Copyright (c) 1995 by Greg Broulette Last Modified: Oct 25, 1995
This lesson originally appeared on StickWire - the Official Chapman Stick Mailing List.
Reproduced here by permission. This article can be reprinted only in its entirety.

Theory On Tap
Lesson 7, Pentatonic Scales and the Blues

by: Greg Brouelette

While many people think of pentatonic scales as nothing more than a trick to use when playing the blues, I think you'll find these simple five tone scales have a broad range of feelings and styles.

The prefix `Penta' means five. So a pentatonic scale is a five tone scale. When we think of pentatonics most people think of the blues scale, but you can build a pentatonic scale out of ANY five scale tone you want. Mathematically this is shown as "12 choose 5". Which is:

  -------------  =  792
  5! ( 12 - 5)!

Which gives us 792 pentatonic scales and each of them can be played in any key so there are actually 9504 scales , although not all of them sound good. So the next time someone tells you pentatonics are too limited, slap them. (Or better yet, ask them to name them all).

We're going to concentrate on just a few of these scales. Probably the most popular pentatonic scale is the blues scale. Before I show you this scale we must learn to play the blues. "The 12 Bar Blues" chord changes are based on a I-IV-V chord sequence. Notice how the entire chord sequence uses only these three chords:

   C              F              C              C
|  /  /  /  /  |  /  /  /  /  |  /  /  /  /  |  /  /  /  /  |

   F              F              C              C
|  /  /  /  /  |  /  /  /  /  |  /  /  /  /  |  /  /  /  /  |

   G              F              C              C
|  /  /  /  /  |  /  /  /  /  |  /  /  /  /  |  /  /  /  /  |

In the key of C, the `I' scale tone is C, the `IV' scale tone is F, and the `V' scale tone is G.

You'll notice that I'm refering to scale tones rather than the I chord, the V chord or the IV chord. If you remember from my mode lesson, the I and IV should be major 7th chords, and the V is a dominant 7th chord. But if you play it this way it sounds like . . . . well . . . .It certainly isn't the blues. We usually just play dominant 7th chords for each (or anything based on a 7th, like a 9th, 11th or 13th chord).

OK, what about the blues scale? The blues pentatonic uses the following notes of the I scale: Root, m3, 4, 5, b7. Wait a minute! We're playing a 7th chord which has a Major 3rd in it and our scale has a minor 3rd! How can this sound good? Well, that's what gives it the bluesy sound we're so use to. On the Stick this scale looks like this:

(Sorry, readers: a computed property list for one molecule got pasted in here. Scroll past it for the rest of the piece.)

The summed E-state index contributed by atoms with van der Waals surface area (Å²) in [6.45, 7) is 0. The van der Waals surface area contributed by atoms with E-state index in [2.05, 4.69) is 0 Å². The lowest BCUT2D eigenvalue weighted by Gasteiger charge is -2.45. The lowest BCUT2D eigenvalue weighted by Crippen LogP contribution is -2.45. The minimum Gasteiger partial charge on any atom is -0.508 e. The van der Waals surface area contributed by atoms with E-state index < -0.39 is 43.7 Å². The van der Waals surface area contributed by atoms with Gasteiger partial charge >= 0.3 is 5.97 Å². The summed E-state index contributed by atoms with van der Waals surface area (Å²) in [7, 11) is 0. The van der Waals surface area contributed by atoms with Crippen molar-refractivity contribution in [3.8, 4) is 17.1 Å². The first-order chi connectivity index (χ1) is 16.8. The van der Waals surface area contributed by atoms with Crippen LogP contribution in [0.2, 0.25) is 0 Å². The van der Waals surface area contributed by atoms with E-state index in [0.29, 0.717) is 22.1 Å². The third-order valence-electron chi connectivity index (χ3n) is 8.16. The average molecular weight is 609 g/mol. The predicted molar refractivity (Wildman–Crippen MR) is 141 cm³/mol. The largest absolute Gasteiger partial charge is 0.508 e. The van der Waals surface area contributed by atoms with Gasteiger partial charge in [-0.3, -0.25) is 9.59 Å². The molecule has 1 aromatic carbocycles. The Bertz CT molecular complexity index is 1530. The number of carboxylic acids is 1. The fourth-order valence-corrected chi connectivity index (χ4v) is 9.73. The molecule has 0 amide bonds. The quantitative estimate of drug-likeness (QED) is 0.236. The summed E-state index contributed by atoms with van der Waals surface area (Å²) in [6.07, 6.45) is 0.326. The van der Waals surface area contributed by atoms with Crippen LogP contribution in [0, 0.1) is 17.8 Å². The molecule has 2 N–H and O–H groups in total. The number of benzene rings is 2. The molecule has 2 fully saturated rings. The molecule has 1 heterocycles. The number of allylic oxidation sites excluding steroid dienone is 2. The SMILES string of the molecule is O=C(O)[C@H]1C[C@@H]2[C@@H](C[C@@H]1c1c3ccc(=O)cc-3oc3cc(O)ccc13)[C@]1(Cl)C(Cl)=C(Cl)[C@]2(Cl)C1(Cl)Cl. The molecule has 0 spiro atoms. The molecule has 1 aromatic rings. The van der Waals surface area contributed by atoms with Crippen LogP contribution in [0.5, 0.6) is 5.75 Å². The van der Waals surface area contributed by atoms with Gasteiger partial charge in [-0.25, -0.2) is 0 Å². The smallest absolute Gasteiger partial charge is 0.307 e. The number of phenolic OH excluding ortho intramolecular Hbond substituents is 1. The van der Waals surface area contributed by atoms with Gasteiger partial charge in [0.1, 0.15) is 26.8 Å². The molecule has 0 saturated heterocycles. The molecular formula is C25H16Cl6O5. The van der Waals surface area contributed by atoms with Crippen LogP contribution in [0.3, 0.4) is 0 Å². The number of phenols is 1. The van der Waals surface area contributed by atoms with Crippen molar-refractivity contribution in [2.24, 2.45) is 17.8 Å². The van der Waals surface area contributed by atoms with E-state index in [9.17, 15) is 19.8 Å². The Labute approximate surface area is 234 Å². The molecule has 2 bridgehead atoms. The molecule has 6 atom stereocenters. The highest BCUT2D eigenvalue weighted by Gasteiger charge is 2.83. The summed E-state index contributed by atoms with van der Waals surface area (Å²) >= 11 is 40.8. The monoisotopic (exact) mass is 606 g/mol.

Of course, this is just one way to play it. You can invert some of the notes and get this fingering:


Usually, the fingering is just the first and third fingers which allows us to move really fast. We can also use a bending technique to give it a bluesier feeling. Any of the notes can be bent but traditionally we bend like this:

  Where B = Bend the note

I should mention that a blues player generally stays in the same scale regardless of where they are in the chord progression. So if we're playing in the key of C we find the C blues scale and set up house for the whole song. After a while this could get a bit tedious so we need some tricks to open up our sound.

You might have noticed how easily the dorian scale fits on top of this pentatonic scale. This is a good way to `jazz up' your solo and break out of the old blues cliches.


Another good trick is to switch between a mixolydian and the blues pentatonic. You can play the mixolydian mode of whatever chord you're on, and then switch to the blues pentatonic in whatever key you're in. Remember, you're moving the mixolydian, but not the pentatonic. It's no wonder the blues pentatonic scale is so popular. You just find your home position and jam until they turn out the lights and lock the doors.

Of course, you can follow the chord structure with your pentatonic as well. Just follow the I-IV-V movement of the blues progression with the root tone of the scale. There's a lot of ground to cover with that little 5 note scale.

There is an excelent source for music theory at Marc Sabatellas "A Jazz Improvisation Primer" web page at I'd like to finish the lesson with a few thoughts from an article by Ed Price on alternative pentatonics from that web site :

"Other five note scales are used occasionally as well. For instance, the scale "E, F, A, B, D" is the traditional Japanese "in sen scale". It can be used as a substitute for the E phrygian mode (note it in fact defines the E phrygian chord) to impart an Asian flavor to the music. Useful variations of this scale include the second mode, "F, A, B, D, E", which can be used over a Fmaj7#11 chord; the fourth mode, "B, D, E, F, A", which can be used over a Bm7b5 chord; and the fifth mode, "D, E, F, A, B", which can be used over a Dm6 chord.

"Since there are relatively few notes in a pentatonic scale, one pentatonic scale can often be used over several different chords with no real avoid notes. For instance, the C major pentatonic scale "C, D, E, G, A" could be used over Cmaj7, C7, D7sus, Dm7, Em7b6, Fmaj7, G7sus, Gm7, or Am7."

Thanks Ed.

As you can see, there's a lot of fun in that simple five note scale. And you can get a lot of blues, and a lot of sound from a very simple technique. Have fun with it!

Greg Brouelette

Lessons: Intro | 1 | 2 | 3 - Part I| 3 - Part II| 4 - Part I| 4 - Part II| 5| 6| 7 8| 9| 10| 11| 12|
Copyright © 1995 by Greg Brouelette via the GNU copyleft system
This piece may be freely distributed without charge, but may not be sold, included in a collection that is sold, without permission from the author.

The quoted material within is also copyrighted via the GNU system by Ed Price.

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